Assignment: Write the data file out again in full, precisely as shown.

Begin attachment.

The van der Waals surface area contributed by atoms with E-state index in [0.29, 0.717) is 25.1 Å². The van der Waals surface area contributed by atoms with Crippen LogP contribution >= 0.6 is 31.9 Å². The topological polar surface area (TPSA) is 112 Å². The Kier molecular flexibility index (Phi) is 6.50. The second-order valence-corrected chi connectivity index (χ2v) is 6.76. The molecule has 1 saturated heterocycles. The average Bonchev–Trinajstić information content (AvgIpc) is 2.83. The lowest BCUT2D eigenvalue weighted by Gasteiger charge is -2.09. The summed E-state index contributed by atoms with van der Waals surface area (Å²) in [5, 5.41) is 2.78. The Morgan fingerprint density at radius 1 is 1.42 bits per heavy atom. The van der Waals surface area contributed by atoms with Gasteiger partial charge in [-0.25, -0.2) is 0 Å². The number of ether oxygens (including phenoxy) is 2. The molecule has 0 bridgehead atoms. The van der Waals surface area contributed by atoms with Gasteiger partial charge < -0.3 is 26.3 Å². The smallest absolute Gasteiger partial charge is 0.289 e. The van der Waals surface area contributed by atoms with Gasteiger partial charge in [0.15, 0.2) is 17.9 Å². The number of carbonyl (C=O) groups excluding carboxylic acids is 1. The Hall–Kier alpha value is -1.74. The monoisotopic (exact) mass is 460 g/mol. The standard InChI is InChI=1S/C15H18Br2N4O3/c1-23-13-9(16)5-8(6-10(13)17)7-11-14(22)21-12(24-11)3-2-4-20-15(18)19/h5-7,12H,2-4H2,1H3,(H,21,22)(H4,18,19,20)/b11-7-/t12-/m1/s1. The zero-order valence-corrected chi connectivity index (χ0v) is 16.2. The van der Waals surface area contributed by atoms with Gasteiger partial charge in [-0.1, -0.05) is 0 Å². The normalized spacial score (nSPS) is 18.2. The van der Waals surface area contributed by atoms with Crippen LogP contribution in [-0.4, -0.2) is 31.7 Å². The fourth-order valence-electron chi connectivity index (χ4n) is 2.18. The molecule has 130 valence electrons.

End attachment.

The van der Waals surface area contributed by atoms with E-state index in [0.29, 0.717) is 25.1 Å². The van der Waals surface area contributed by atoms with Crippen LogP contribution >= 0.6 is 31.9 Å². The topological polar surface area (TPSA) is 112 Å². The Kier molecular flexibility index (Phi) is 6.50. The second-order valence-corrected chi connectivity index (χ2v) is 6.76. The molecule has 1 saturated heterocycles. The average Bonchev–Trinajstić information content (AvgIpc) is 2.83. The lowest BCUT2D eigenvalue weighted by Gasteiger charge is -2.09. The summed E-state index contributed by atoms with van der Waals surface area (Å²) in [5, 5.41) is 2.78. The Morgan fingerprint density at radius 1 is 1.42 bits per heavy atom. The van der Waals surface area contributed by atoms with Gasteiger partial charge in [-0.25, -0.2) is 0 Å². The number of ether oxygens (including phenoxy) is 2. The molecule has 0 bridgehead atoms. The van der Waals surface area contributed by atoms with Gasteiger partial charge < -0.3 is 26.3 Å². The smallest absolute Gasteiger partial charge is 0.289 e. The van der Waals surface area contributed by atoms with Gasteiger partial charge in [0.15, 0.2) is 17.9 Å². The number of carbonyl (C=O) groups excluding carboxylic acids is 1. The Hall–Kier alpha value is -1.74. The monoisotopic (exact) mass is 460 g/mol. The standard InChI is InChI=1S/C15H18Br2N4O3/c1-23-13-9(16)5-8(6-10(13)17)7-11-14(22)21-12(24-11)3-2-4-20-15(18)19/h5-7,12H,2-4H2,1H3,(H,21,22)(H4,18,19,20)/b11-7-/t12-/m1/s1. The zero-order valence-corrected chi connectivity index (χ0v) is 16.2. The van der Waals surface area contributed by atoms with Gasteiger partial charge in [-0.1, -0.05) is 0 Å². The normalized spacial score (nSPS) is 18.2. The van der Waals surface area contributed by atoms with Crippen LogP contribution in [-0.4, -0.2) is 31.7 Å². The fourth-order valence-electron chi connectivity index (χ4n) is 2.18. The molecule has 130 valence electrons.